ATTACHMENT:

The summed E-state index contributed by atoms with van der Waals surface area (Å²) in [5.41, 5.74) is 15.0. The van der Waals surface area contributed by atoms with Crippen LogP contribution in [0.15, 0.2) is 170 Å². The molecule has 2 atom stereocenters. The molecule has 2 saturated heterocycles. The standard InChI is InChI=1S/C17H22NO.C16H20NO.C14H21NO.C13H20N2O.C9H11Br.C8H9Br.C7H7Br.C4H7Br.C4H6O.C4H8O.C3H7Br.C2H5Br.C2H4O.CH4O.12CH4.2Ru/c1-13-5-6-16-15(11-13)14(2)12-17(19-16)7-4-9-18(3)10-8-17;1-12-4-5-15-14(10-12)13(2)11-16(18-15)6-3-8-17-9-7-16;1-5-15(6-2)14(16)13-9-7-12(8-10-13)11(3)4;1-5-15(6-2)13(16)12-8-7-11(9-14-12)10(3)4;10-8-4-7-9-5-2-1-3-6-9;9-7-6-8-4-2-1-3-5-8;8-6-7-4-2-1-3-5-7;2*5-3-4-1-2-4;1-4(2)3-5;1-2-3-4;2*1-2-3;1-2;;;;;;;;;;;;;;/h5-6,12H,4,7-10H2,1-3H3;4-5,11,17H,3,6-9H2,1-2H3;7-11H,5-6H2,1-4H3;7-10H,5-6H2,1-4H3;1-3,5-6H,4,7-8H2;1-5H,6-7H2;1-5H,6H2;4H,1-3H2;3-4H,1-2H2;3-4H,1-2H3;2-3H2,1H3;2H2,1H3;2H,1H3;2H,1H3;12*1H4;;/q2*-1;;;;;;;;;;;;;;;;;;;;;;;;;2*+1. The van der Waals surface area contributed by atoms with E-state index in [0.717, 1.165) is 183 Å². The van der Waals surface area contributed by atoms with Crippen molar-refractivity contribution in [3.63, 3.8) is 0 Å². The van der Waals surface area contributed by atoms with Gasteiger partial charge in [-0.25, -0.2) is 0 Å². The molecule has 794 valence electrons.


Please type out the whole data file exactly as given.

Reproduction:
The summed E-state index contributed by atoms with van der Waals surface area (Å²) in [5.41, 5.74) is 15.0. The van der Waals surface area contributed by atoms with Crippen LogP contribution in [0.15, 0.2) is 170 Å². The molecule has 2 atom stereocenters. The molecule has 2 saturated heterocycles. The standard InChI is InChI=1S/C17H22NO.C16H20NO.C14H21NO.C13H20N2O.C9H11Br.C8H9Br.C7H7Br.C4H7Br.C4H6O.C4H8O.C3H7Br.C2H5Br.C2H4O.CH4O.12CH4.2Ru/c1-13-5-6-16-15(11-13)14(2)12-17(19-16)7-4-9-18(3)10-8-17;1-12-4-5-15-14(10-12)13(2)11-16(18-15)6-3-8-17-9-7-16;1-5-15(6-2)14(16)13-9-7-12(8-10-13)11(3)4;1-5-15(6-2)13(16)12-8-7-11(9-14-12)10(3)4;10-8-4-7-9-5-2-1-3-6-9;9-7-6-8-4-2-1-3-5-8;8-6-7-4-2-1-3-5-7;2*5-3-4-1-2-4;1-4(2)3-5;1-2-3-4;2*1-2-3;1-2;;;;;;;;;;;;;;/h5-6,12H,4,7-10H2,1-3H3;4-5,11,17H,3,6-9H2,1-2H3;7-11H,5-6H2,1-4H3;7-10H,5-6H2,1-4H3;1-3,5-6H,4,7-8H2;1-5H,6-7H2;1-5H,6H2;4H,1-3H2;3-4H,1-2H2;3-4H,1-2H3;2-3H2,1H3;2H2,1H3;2H,1H3;2H,1H3;12*1H4;;/q2*-1;;;;;;;;;;;;;;;;;;;;;;;;;2*+1. The van der Waals surface area contributed by atoms with E-state index in [0.717, 1.165) is 183 Å². The van der Waals surface area contributed by atoms with Crippen molar-refractivity contribution in [3.63, 3.8) is 0 Å². The van der Waals surface area contributed by atoms with Gasteiger partial charge in [-0.25, -0.2) is 0 Å². The molecule has 794 valence electrons.